5. In The Maw, 343-GS downloads files from Cortanas memory. As he does it, he says, You can't imagine how exciting this is! To have a record of all our lost time! Human history, is it? Fascinating. The fact that 343-GS refers to it as our lost time indicates that he and the Master Chief, (which again can easily mean all of humanity), were in communication at one point, and were sharing information.
6. 343-GS is presumably an archeological/anthropological AI, which would explain both his insatiable thirst for knowledge and the fact that he was left in charge of a research station. It would seem vital for an anthropological AI to have an open mind, to accept other cultures so that he doesnt come at them with a bias that could alter his studies. However, he is shockingly biased as to the ways of the Master Chief and the Humans. He constantly remarks on what they do wrong: Ridiculous! That you would imbue a warship's AI with such a wealth of knowledge. Werent you worried that it might be captured? Or destroyed? This bias, aside from inexcusably horrible programming, could only come from a pre-conceived notion of how the Humans should be acting, which could only have come from previous contact.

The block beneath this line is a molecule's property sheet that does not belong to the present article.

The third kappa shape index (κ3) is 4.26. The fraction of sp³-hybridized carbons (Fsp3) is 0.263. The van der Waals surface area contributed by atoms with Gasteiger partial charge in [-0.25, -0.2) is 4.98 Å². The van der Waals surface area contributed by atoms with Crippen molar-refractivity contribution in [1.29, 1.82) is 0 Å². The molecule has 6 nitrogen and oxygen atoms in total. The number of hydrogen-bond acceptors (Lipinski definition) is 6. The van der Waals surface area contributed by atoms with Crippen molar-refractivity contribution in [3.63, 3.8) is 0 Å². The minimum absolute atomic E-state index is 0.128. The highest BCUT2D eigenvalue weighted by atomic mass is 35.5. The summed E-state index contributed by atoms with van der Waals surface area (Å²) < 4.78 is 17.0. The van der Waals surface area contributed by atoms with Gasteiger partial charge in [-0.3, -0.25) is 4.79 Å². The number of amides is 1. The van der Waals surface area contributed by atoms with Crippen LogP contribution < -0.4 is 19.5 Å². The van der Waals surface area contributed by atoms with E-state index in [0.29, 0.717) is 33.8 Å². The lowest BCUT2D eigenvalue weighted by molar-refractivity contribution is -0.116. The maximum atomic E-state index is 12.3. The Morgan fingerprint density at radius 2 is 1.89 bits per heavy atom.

A. Another interesting implication of this quote is that 343-GS doesnt believe in the destruction of knowledge, which is understandable for such a single-minded scientist. However, it also seems to indicate that he believes that this system, Cortana, is the only place where this information is stored.
I. We know that Fleet Command considers capture or destruction of a shipboard AI completely unacceptable, (Captain Keyes, The Pillar of Autumn), but, as is said in HALO: The Fall of Reach, this is simply because of the rapidly shrinking number of AIs in the Fleet, not because of the knowledge contained in them. It is true that the information that the shipboard AIs contain could lead the Covenant to Earth, but this would only explain the fear of capture, not destruction. And in any case, 343-GS does not know much, if anything, about the Human/Covenant war, and therefore that could not be a factor in his thinking.